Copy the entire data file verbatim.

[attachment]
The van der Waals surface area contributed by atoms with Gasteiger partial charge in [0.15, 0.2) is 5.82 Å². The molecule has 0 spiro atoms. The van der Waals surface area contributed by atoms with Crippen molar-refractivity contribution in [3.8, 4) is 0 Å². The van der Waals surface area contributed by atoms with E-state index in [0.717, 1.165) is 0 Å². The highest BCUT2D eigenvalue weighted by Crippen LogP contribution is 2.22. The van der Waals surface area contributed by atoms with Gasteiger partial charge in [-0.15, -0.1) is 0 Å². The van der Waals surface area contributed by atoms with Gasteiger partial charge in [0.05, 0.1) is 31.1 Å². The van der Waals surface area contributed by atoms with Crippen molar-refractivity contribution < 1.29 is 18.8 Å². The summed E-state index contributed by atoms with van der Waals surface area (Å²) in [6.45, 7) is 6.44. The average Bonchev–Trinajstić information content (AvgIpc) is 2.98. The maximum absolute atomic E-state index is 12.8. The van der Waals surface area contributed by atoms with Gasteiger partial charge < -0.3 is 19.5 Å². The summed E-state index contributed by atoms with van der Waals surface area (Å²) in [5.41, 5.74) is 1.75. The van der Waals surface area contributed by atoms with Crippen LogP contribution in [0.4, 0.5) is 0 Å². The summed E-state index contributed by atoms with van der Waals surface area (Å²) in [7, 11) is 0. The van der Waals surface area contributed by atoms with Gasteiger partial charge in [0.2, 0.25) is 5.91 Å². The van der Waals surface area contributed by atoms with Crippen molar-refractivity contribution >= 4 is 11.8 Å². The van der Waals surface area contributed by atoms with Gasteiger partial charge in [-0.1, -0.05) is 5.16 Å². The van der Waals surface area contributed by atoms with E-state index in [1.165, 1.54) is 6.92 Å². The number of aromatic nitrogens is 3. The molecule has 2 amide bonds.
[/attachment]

The van der Waals surface area contributed by atoms with Gasteiger partial charge in [0.15, 0.2) is 5.82 Å². The molecule has 0 spiro atoms. The van der Waals surface area contributed by atoms with Crippen molar-refractivity contribution in [3.8, 4) is 0 Å². The van der Waals surface area contributed by atoms with E-state index in [0.717, 1.165) is 0 Å². The highest BCUT2D eigenvalue weighted by Crippen LogP contribution is 2.22. The van der Waals surface area contributed by atoms with Gasteiger partial charge in [-0.15, -0.1) is 0 Å². The van der Waals surface area contributed by atoms with Gasteiger partial charge in [0.05, 0.1) is 31.1 Å². The van der Waals surface area contributed by atoms with Crippen molar-refractivity contribution < 1.29 is 18.8 Å². The summed E-state index contributed by atoms with van der Waals surface area (Å²) in [6.45, 7) is 6.44. The average Bonchev–Trinajstić information content (AvgIpc) is 2.98. The maximum absolute atomic E-state index is 12.8. The van der Waals surface area contributed by atoms with Gasteiger partial charge < -0.3 is 19.5 Å². The summed E-state index contributed by atoms with van der Waals surface area (Å²) in [5.41, 5.74) is 1.75. The van der Waals surface area contributed by atoms with Crippen LogP contribution in [0.4, 0.5) is 0 Å². The summed E-state index contributed by atoms with van der Waals surface area (Å²) in [7, 11) is 0. The van der Waals surface area contributed by atoms with Gasteiger partial charge in [0.2, 0.25) is 5.91 Å². The van der Waals surface area contributed by atoms with Crippen molar-refractivity contribution >= 4 is 11.8 Å². The van der Waals surface area contributed by atoms with Gasteiger partial charge in [-0.1, -0.05) is 5.16 Å². The van der Waals surface area contributed by atoms with E-state index in [1.165, 1.54) is 6.92 Å². The number of aromatic nitrogens is 3. The molecule has 2 amide bonds.